“This was a neat experience because along with teaching study skills and life management, there was a lot to learn about the campus and the university as part of this class,” she said. “As someone who was new to Ole Miss myself, I told my students that we were going to learn about all of this together.”

In the Center for Student Success, Trnovec worked with students who had yet to declare a major.

“This took a lot of guidance and working with the students,” she said. “I worked to help them find the right fit for their academic and personal goals.”

In March, another challenge came her way when Trnovec landed her new position with the Bachelor of General Studies program.

“I like the creativity of this degree program,” she said. “Our BGS students get to put together their varied interests and career goals in order to make a degree as unique as they are. I really believe in the viability of this major, and I love to help students plan their own career paths while earning this degree.”

With the addition of Trnovec, the BGS advising office has a great team assembled to guide students in their educational journey, said Terry Blackmarr, assistant to the dean in the Office of General Studies.

“Audra really complements and understands the nature of this program and the goals of our students,” Blackmarr said. “Her background in career services is bringing experience that helps our students throughout their career journey.”

When she is not working with students, Trnovec is a student herself, working on a doctorate in higher education at Ole Miss.

“My hobby is school,” she said. “I love learning and growing in my skills. I feel like I am right where I’m supposed to be.”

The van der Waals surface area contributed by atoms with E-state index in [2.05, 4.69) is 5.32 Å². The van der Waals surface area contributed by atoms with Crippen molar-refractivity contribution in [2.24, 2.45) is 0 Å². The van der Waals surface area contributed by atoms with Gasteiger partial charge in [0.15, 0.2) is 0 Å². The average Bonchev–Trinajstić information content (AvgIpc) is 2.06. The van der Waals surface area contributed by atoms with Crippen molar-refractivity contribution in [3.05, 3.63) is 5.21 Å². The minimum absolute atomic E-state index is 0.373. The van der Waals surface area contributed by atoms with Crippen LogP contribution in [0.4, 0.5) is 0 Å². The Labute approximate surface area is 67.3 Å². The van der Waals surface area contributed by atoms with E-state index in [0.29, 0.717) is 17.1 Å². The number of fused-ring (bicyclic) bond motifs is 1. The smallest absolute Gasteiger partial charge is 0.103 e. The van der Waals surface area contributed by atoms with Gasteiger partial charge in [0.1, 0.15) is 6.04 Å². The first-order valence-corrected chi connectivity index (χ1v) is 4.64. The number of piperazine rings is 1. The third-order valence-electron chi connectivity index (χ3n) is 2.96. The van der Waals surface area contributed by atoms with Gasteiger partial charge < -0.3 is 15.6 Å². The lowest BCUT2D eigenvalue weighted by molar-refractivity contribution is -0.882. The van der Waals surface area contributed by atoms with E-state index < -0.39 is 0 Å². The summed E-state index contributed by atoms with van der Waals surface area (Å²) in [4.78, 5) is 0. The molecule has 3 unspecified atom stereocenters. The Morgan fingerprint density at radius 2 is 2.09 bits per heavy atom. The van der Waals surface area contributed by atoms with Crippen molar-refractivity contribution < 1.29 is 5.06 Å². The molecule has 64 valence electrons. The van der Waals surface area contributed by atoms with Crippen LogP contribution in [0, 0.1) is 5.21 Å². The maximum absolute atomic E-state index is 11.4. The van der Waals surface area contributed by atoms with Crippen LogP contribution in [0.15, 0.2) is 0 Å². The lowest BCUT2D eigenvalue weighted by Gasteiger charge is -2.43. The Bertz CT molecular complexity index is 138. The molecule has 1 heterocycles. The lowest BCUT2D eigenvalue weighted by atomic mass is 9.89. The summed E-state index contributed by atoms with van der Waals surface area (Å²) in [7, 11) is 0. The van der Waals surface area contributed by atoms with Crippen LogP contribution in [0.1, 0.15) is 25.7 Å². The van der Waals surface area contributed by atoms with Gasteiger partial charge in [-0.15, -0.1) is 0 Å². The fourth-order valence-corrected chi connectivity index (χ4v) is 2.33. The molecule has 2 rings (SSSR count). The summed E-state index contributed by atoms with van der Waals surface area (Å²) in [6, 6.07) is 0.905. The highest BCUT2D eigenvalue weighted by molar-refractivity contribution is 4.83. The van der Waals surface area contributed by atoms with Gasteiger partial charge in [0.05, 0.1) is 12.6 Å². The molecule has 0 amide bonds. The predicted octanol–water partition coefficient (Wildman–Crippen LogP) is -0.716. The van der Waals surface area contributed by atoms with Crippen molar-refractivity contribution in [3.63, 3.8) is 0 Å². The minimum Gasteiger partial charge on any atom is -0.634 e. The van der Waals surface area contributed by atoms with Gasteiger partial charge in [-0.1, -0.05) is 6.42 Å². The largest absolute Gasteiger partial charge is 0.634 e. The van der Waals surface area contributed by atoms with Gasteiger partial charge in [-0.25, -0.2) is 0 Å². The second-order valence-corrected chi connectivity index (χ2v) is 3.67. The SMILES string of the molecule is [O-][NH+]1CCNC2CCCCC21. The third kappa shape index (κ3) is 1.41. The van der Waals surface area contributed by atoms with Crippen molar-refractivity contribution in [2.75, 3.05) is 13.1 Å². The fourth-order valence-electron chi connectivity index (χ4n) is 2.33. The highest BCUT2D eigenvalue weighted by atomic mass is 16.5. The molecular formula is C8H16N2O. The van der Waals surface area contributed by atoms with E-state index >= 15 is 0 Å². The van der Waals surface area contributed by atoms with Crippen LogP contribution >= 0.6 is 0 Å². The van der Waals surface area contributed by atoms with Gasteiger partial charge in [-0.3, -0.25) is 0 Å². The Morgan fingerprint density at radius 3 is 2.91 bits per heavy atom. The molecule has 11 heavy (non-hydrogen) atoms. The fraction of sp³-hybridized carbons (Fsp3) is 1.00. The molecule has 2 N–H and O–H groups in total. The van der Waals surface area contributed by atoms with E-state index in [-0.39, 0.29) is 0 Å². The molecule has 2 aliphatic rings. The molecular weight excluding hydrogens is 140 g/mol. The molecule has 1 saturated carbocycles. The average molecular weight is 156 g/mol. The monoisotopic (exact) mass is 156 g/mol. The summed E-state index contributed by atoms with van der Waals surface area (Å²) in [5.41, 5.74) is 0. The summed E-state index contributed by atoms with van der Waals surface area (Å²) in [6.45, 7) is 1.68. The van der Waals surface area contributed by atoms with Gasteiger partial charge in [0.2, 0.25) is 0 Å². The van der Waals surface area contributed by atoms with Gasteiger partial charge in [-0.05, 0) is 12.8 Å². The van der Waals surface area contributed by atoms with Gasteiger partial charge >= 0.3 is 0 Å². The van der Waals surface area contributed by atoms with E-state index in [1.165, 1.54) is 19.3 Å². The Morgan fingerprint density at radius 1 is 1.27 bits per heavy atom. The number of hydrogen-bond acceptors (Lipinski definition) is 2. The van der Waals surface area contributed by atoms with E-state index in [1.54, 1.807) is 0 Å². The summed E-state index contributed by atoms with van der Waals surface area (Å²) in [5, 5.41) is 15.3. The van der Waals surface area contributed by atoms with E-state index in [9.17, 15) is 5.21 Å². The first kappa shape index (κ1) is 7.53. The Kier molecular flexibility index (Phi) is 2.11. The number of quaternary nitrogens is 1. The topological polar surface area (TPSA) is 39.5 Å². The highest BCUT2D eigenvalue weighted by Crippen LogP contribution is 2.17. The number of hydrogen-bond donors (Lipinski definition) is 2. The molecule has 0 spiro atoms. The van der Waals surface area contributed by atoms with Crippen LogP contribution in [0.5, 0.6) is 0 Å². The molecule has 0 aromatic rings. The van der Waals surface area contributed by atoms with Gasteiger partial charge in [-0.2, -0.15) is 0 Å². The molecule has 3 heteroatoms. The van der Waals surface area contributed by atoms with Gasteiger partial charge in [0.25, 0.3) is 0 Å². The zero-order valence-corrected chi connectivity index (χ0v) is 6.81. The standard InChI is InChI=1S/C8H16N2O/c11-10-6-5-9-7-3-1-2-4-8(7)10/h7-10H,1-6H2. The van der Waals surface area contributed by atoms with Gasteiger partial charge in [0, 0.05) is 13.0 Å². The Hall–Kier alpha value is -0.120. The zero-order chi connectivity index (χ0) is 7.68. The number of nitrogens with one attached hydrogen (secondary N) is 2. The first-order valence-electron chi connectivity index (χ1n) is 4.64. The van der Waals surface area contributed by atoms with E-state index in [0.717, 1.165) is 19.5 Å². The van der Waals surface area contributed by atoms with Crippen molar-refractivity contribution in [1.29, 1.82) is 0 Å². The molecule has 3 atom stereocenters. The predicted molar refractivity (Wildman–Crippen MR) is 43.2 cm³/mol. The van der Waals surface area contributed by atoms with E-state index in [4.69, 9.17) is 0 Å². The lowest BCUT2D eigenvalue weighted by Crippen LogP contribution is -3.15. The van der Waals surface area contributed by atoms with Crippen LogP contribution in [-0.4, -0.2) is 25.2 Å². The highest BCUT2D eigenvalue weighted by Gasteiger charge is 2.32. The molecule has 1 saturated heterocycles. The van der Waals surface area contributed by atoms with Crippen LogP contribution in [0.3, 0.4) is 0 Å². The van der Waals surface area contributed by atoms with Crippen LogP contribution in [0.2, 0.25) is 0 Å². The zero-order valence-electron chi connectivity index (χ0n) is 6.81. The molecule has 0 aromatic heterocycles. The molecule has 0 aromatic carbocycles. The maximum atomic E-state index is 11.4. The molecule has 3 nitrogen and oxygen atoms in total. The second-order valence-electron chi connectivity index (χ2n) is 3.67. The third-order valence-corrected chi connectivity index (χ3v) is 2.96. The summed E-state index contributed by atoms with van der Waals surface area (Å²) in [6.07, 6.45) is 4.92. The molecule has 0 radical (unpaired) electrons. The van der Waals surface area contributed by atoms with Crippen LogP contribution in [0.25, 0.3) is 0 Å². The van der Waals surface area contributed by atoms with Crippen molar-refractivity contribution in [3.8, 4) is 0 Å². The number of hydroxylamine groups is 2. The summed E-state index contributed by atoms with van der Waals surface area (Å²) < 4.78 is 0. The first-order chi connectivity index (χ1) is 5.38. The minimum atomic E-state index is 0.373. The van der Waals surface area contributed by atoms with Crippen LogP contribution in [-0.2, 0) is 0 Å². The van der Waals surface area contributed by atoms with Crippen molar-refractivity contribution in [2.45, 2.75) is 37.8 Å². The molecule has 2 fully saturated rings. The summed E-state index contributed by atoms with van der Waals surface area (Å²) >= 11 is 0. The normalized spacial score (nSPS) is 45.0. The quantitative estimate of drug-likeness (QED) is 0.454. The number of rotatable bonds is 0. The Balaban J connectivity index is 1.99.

UM High School Offers Expanding Opportunities for Earning Diplomas

Program celebrates 2017 graduates, partners with local community resource

The University of Mississippi High School honored its 2017 diploma-route students during the annual graduation ceremony held May 20 on the UM campus. Students on hand for the ceremony are (from left) Jordan Taylor and Sydney Bishop, both of Columbus, Jamie McGee of Birmingham, Alabama, and Jacob Wilkerson of Greenville. Submitted photo

OXFORD, Miss. – High school students hailing from cities across Mississippi, various states and even a few foreign countries are taking advantage of the University of Mississippi’s online program to complete high school courses with the UM High School.

During the 2016-17 academic year, UMHS staff oversaw continuing efforts to provide academic excellence and continued outreach for students who want to earn their high school degrees in a nontraditional way.

“We aim to meet our students where they are,” said Ellen Shelton, director of UM pre-college programs. “We work to provide the highest quality education for students for whom the traditional classroom doesn’t work.”